Kerry Washington


Hollywood actress, Kerry Washington has shown her impressive Igbo writing skills as she congratulated Genevieve Nnaji over her Oscar selection.

Taking to twitter, Washington wrote:

This is glorious!!!!!!!!!!!!! Also…Anyi nwere ike i ga rie nri ehihie n’oge n’adighi anya?” (We can have lunch soon)

kerry washington


This is glorious!!!!!!!!!!!!! Also… 😊 Anyi nwere ike i ga rie nri ehihie n’oge n’adighi anya? https://twitter.com/genevievennaji1/status/1179688581708894208 

Genevieve Nnaji MFR


The Nigerian Oscar Selection Committee has chosen #LionHeartthemovie to represent Nigeria for the 2020 Academy Award for Best International Film! We are grateful for this recognition and proud to carry the torch. Thank you all for the love and support thus far. ❤️🇳🇬

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Replying to her tweet, Genevieve wrote:

Nwunye anyi daalu. Ka eme ya ngwa ngwa maka anyị nwere okwu. Love you sis” (We should have the lunch soonest because we need to have a discussion).

Genevieve Nnaji MFR


Nwunye anyi daalu🙌🏾🔥😍. Ka eme ya ngwa ngwa maka anyị nwere okwu. Love you sis. ❤️ https://twitter.com/kerrywashington/status/1179832930459193344 

kerry washington


This is glorious!!!!!!!!!!!!! Also… 😊 Anyi nwere ike i ga rie nri ehihie n’oge n’adighi anya? https://twitter.com/genevievennaji1/status/1179688581708894208 

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Kerry Washington  is married to Nnamdi Asomugha, a Nigerian-American actor and NFL Player.


Credit: fabwoman.ng

Forming a 385-mile human chain, protestors joined together on Tuesday to build a “women’s wall” stretching across the Indian state of Kerala.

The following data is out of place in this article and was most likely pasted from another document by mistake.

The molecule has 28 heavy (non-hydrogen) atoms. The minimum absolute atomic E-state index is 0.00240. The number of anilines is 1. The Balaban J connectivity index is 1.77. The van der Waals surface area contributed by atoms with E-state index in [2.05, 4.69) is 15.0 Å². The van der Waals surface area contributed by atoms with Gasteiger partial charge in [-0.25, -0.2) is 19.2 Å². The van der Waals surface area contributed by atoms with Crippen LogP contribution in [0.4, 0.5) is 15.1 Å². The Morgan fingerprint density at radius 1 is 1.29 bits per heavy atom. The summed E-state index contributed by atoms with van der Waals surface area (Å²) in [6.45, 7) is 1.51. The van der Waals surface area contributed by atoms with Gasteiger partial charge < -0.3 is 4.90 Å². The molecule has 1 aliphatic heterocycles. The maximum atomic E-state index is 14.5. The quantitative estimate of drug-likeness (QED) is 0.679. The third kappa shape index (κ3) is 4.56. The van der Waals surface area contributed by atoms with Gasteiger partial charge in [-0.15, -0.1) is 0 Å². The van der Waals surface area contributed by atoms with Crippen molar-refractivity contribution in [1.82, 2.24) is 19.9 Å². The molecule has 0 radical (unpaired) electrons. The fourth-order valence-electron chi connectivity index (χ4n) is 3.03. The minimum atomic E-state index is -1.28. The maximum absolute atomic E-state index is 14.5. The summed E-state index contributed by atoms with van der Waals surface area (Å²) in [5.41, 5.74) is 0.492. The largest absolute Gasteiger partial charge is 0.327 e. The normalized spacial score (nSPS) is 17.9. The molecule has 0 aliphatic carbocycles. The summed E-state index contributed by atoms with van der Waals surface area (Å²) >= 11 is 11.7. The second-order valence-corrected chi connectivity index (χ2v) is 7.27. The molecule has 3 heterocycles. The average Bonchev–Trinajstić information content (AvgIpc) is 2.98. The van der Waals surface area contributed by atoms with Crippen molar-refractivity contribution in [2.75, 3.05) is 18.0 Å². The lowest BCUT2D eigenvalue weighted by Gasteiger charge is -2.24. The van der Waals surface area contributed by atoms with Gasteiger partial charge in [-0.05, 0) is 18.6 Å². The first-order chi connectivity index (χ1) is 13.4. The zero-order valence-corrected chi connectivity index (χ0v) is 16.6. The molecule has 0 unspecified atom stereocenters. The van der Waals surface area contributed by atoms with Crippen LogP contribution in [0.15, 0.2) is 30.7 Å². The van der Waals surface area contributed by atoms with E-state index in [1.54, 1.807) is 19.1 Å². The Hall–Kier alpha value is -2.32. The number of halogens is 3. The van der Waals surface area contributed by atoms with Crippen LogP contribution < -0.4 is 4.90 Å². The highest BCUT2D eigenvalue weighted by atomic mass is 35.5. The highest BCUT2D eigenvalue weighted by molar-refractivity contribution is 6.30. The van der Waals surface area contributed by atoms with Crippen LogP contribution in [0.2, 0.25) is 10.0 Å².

They were fighting for their right to enter the Sabarimala Temple, one of the holiest sites in Hinduism. Last September, the Supreme Court in India overturned a centuries-old rule that banned “menstruating women,” defined as any woman between ages 10 and 50, from entering the temple.


Despite the official ruling, when more than a dozen women tried to enter the sacred site this past fall, violent mobs blocked the trail to the temple. Even the official site for the Sabarimala Temple still reinforces: “Girls who have not yet attained puberty and elderly women who have reached menopause are allowed entry into the temple.”

Spurred by the lack of change, millions of women came together to stand up to those fighting against the updated policy. While organizers initially predicted a turnout of about three million people for the New Years Day event, BBC reports that more than 5 million women—along with men and transgender allies—banned together to stand up for women.

The massive gathering spanned an area nearly double the distance from New York to D.C. In comparison, the 2017 Women’s March — the largest single-day protest in U.S. history — drew about a million protestors.

Politician Jameela Prakasam said of attending the demonstration, “This is for showing the women folk that this is your right.” Trupti Desai, a women’s rights activist, shared a similar sentiment: “It is a victory of the movement of equality and it is a victory of women power.”

“This is a great way of saying how powerful women are, and how we can empower ourselves and help each other,” Kavita Das, a young demonstrator, told the BBC. “Of course, I support the move to allow women of all ages into the temple. I don’t think tradition or any kind of backwardness should stop women.”



And their voices were heard. On Wednesday, Bindu Ammini, 40, and Kanaka Durga, 39, made history, becoming the first women to worship at the shrine, according to the BBC.